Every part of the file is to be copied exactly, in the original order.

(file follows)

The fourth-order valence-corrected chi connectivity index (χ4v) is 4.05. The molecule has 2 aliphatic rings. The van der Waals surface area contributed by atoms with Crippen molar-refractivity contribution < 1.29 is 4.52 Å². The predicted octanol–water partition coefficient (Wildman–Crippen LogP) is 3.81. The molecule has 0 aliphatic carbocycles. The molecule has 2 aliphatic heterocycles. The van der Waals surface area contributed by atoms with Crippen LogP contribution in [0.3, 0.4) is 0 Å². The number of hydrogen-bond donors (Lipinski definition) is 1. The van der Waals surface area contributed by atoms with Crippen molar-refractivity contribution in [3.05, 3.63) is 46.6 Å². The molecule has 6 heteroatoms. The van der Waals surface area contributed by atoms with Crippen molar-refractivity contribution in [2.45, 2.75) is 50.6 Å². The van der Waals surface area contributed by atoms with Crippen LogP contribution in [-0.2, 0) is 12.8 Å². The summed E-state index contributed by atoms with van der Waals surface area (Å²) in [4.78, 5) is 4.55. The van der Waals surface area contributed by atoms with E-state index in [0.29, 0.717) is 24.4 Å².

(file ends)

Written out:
The fourth-order valence-corrected chi connectivity index (χ4v) is 4.05. The molecule has 2 aliphatic rings. The van der Waals surface area contributed by atoms with Crippen molar-refractivity contribution < 1.29 is 4.52 Å². The predicted octanol–water partition coefficient (Wildman–Crippen LogP) is 3.81. The molecule has 0 aliphatic carbocycles. The molecule has 2 aliphatic heterocycles. The van der Waals surface area contributed by atoms with Crippen LogP contribution in [0.3, 0.4) is 0 Å². The number of hydrogen-bond donors (Lipinski definition) is 1. The van der Waals surface area contributed by atoms with Crippen molar-refractivity contribution in [3.05, 3.63) is 46.6 Å². The molecule has 6 heteroatoms. The van der Waals surface area contributed by atoms with Crippen molar-refractivity contribution in [2.45, 2.75) is 50.6 Å². The van der Waals surface area contributed by atoms with Crippen LogP contribution in [-0.2, 0) is 12.8 Å². The summed E-state index contributed by atoms with van der Waals surface area (Å²) in [4.78, 5) is 4.55. The van der Waals surface area contributed by atoms with E-state index in [0.29, 0.717) is 24.4 Å².